A Kyle Orton-to-Sammy Watkins touchdown with one second to play in the game spoiled what was an otherwise gritty and stingy performance by the Vikings, as the Buffalo Bills snatched a victory from the jaws of defeat on Sunday at Ralph Wilson Stadium. The Vikings offense was unable to score a late touchdown of their own to seal the win and the defense allowed Orton and Co. to drive 80 yards in 15 plays and 3:06 to find the win.
While the Vikings didn't do enough to get the job done, Head Coach Mike Zimmer did say after the game he saw some improvements in his team. Here are five takeaways from Sunday's loss to Buffalo.
1. Vikings on Wrong Side of Late-Game PlaymakingThe Vikings were outstanding on defense for 58 minutes and more than good enough in the other two phases to earn a tough victory on the road. But the Bills were a little better at the end of the game, when it counted most, and that late-game playmaking was the difference.
--Staked to a lead in the 4th quarter, the Vikings offense had two possessions and could not author a win-securing score. After marching to the Buffalo 7 with a 1st and goal situation, the Vikings offense surrendered sacks on consecutive plays and was eventually forced off the field so Blair Walsh could tack on three more points and give the Vikings a 16-10 lead. Later in the 4th quarter, the offense took the field at the Minnesota 22 but had to punt after driving just 23 yards.
-- The Vikings punt team snapped the ball with around 10 seconds on the play clock and then the punt bounded into the end zone for a touchback. Being unable to capitalize on a chance to waste extra time and pin Buffalo's offense back inside its own 10 came back to cost the Vikings in the final seconds as Buffalo mounted the late comeback.
-- Tom Johnson and Linval Joseph each tallied a sack on Buffalo's last drive, but not even that plus an intentional grounding penalty could prevent the Bills from reaching the end zone. The Bills converted on 4th and 20 from the Buffalo 40, 3rd and 12 from the Minnesota 38, 2nd and 20 from the Minnesota 30 and then 2nd and goal from the Minnesota 2 to earn the game-winning touchdown.
2. Turnovers Didn't Lead to Enough PointsThe Vikings defense has been solid for the vast majority of the 2014 season and last week the group played well for the entire game after allowing an early touchdown. Once again on Sunday, the group was stout. But the Vikings defense also went to the next level, finding ways to force turnovers. The Vikings forced and recovered three fumbles and also intercepted Orton once, but the offense scored just six points off those four turnovers.
3. Vikings Defensive Front Four Playing WellFor those searching for the positives in what was a gut-wrenching loss, begin with the Vikings defensive front four. Over the last two weeks, the group has accounted for nine of the defense's 10 sacks, and if you discount one long run by CJ Spiller on Sunday, they've led a rushing defense that has given up just 165 yards on 46 carries (3.6 yards per carry) over the past two games. Against Buffalo, the front four accounted for all six of the team's sacks, with Everson Griffen tallying 3.0 on his own. Griffen has 9.5 sacks over his past nine games.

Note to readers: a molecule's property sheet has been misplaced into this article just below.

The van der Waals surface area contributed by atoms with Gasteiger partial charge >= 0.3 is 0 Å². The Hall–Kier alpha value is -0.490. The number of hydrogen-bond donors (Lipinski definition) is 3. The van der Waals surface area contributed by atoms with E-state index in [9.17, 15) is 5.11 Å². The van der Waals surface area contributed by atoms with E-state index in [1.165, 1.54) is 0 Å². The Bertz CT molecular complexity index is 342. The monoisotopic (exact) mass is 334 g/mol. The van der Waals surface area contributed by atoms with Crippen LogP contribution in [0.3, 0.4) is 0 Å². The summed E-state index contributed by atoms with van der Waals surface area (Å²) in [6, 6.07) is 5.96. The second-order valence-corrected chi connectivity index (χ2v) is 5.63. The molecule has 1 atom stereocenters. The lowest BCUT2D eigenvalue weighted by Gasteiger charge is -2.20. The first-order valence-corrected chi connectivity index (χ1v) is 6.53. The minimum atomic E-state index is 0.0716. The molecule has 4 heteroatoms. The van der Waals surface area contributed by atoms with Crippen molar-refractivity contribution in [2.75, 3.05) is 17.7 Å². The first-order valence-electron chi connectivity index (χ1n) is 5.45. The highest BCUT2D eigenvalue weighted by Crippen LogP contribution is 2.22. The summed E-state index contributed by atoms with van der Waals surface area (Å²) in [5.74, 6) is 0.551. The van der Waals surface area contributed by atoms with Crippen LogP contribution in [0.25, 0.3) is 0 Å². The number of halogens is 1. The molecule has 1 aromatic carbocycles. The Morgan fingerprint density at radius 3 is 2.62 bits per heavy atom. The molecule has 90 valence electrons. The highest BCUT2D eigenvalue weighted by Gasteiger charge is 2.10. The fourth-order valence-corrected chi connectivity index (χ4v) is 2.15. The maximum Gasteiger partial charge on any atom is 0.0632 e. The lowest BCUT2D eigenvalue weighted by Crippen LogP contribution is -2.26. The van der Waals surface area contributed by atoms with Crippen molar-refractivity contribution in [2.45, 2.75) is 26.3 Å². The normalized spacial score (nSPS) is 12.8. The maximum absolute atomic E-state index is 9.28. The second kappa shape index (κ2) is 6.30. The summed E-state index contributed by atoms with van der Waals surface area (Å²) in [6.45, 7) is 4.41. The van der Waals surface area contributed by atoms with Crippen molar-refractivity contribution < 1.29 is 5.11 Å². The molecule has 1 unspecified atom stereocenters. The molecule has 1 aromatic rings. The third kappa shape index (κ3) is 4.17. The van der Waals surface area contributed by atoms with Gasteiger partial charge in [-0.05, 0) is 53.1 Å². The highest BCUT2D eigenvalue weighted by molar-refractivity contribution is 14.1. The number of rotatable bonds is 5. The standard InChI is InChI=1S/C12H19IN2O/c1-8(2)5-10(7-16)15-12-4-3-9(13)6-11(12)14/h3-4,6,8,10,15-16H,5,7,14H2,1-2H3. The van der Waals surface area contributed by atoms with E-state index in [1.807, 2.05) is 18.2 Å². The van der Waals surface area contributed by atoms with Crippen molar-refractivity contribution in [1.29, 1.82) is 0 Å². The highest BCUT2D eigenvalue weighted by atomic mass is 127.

4. Passing Game Can Still ImproveIn recent weeks, the offensive line has protected well at times, QB Teddy Bridgewater has thrown accurately and on time frequently, and receivers have been getting open. Unfortunately, an adequate amount of those combinations aren't happening frequently enough for the Vikings air attack to become consistently explosive. Bridgewater has certainly flashed and did so on Sunday, finding Greg Jennings for 38 yards on 3rd and 7 and Jarius Wright for 28 yards on 3rd and 18, but there have also been times where the offense hasn't been able to sustain drives and score enough points. The Vikings also allowed five sacks on Sunday. A one-play illustration of how close the Vikings are to clicking on offense came late in the game when, on 2nd and 14 from the Minnesota 45 with 3:59 to play and a 16-10 lead, Bridgewater spotted Cordarrelle Patterson breaking open down the middle of the field. Bridgewater lofted a pass toward the speedy receiver, but it fell to the ground just ahead of Patterson. It's a play the two make frequently in practice but couldn't make good on in the game, and a completion there would've resulted in a touchdown and a Vikings victory.
View images from the week seven matchup at Ralph Wilson Stadium between the Vikings and Bills.
5. Even With Two Reserve Linemen, Running Game was ProductiveBuffalo came into Week 7 with the No. 1-ranked run defense in yards per carry and yards per game allowed, and they had not allowed a rushing touchdown. The Vikings came into the game without their starting right guard and without Adrian Peterson. On top of that, the Vikings lost starting center John Sullivan and starting right guard Vladimir Ducasse on the same play early in the game. Despite all of that, the Vikings found a way to run the ball. With Joe Berger filling in at center and Mike Harris filling in at right guard, the Vikings ran the ball 29 times for 158 yards, with rookie Jerick McKinnon's 103 yards on 19 carries leading the way. Granted, it came in a loss and the running game was as unable to help seal a win late in the game as other parts of the offense. Even still, there is likely much upon which the offense can build in terms of the running game from their performance against a very stingy Bills defense.